• Battlefield simulation engine
  • Journal of AEdmonds
  • DudeMiester Speaks!
  • Technical Artistry
  • Journal of Exide
  • Mason's Journal
  • istar's Game Life
  • The Greatest Development Journal Ever Written
  • A Traveller's Tale
  • Journal of foursticksj
  • Robot University -- a 2D DirectX Puzzle
  • Journal of KnivesAldren
  • Journal of jerrywilkins
  • Tales from the Veggie Patch
  • Journal of jnbutler
  • Lonely Hearts Club
  • Journal of Rakshasa
  • Journal of OmegaDog
  • Journal of Machaira
  • Journal of damix911
  • Journal of Richard Geslot
  • Dark Horse Software
  • Digital adventures through the third dimension
  • Gnoblins - Development journal of an indie game
  • Journal of ThomasBelgium
  • Wavesonics Pseudo-Random Journal Generator
  • Yckx's GameDev Journal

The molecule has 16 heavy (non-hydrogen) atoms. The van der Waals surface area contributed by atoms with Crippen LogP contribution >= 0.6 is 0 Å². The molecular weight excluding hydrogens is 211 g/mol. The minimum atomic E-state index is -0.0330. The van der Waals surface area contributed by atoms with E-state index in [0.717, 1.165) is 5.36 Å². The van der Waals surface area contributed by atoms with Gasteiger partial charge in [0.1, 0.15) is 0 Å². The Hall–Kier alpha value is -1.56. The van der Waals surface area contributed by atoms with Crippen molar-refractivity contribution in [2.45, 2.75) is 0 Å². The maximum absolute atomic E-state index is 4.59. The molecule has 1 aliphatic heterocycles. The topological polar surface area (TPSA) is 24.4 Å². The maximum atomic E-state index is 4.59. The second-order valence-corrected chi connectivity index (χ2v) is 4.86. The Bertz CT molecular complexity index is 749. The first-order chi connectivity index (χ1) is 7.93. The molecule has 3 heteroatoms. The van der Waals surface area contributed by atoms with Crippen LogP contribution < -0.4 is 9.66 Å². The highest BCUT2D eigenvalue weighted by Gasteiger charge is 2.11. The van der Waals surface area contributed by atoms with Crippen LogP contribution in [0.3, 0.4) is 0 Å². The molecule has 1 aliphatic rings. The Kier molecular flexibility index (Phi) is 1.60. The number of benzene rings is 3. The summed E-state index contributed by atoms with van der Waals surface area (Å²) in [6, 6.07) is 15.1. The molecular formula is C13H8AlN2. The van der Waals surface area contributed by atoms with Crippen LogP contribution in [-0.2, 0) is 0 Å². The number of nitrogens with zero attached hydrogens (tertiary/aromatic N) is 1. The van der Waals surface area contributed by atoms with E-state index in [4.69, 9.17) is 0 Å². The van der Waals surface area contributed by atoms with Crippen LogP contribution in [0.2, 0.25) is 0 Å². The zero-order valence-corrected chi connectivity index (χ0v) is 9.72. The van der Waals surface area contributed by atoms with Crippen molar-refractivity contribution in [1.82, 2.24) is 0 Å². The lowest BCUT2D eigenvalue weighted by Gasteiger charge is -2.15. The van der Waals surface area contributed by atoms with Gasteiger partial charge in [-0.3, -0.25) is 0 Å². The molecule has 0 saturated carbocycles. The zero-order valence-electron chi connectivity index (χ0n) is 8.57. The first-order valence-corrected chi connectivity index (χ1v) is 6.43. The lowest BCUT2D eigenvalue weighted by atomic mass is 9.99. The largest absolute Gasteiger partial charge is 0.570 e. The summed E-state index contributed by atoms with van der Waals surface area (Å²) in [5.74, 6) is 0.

• Tales of Ozak
  • Journal of nes8bit
  • Journal of bgund001
  • tinyrocket
  • Think Small
  • The YAR Project
  • Journal of Christopher Loyd
  • Journal of Vanderry
  • Journal of Ariste
  • Journal of namar777
  • Feathers and Code
  • Journal of Mussi
  • Dans Journal
  • Journal of Drakonite
  • Wilhelm's Journal
  • Journal of Laval B
  • Journal of Sybalos
  • Journal of dx elliot
  • True, False, Maybe
  • Journal of dragongame
  • Journal of ManuelMarino
  • Journal of wpalmer
  • Journal of KezraPlanes
  • ProgrammerMattC's Journal
  • Journal of reversinguy
  • Rants Etc.
  • Journal of daveodonoghue
  • Journal of Lunarjax
  • Journal of ShabbaStoney
  • Journal of Dwarf King
  • Journal of Lee Stripp
  • Rendering Systems
  • My C++ Journey
  • Journal of LarryWP
  • Journal of Daivuk
  • Journal of spacemoses
  • Journal of Sam Hagelund
  • #!/Bin/Bash-ObsidianBlk
  • etodd makes games
  • liger13's Blog
  • zer0wolf's Blog
  • davepermen's Blog
  • SageKri's Blog
  • Neutrix's Blog
  • speciesUnknown's Blog
  • FAR Colony's Blog
  • megamoscha's Blog
  • In the year 4016...
  • Lightning Engine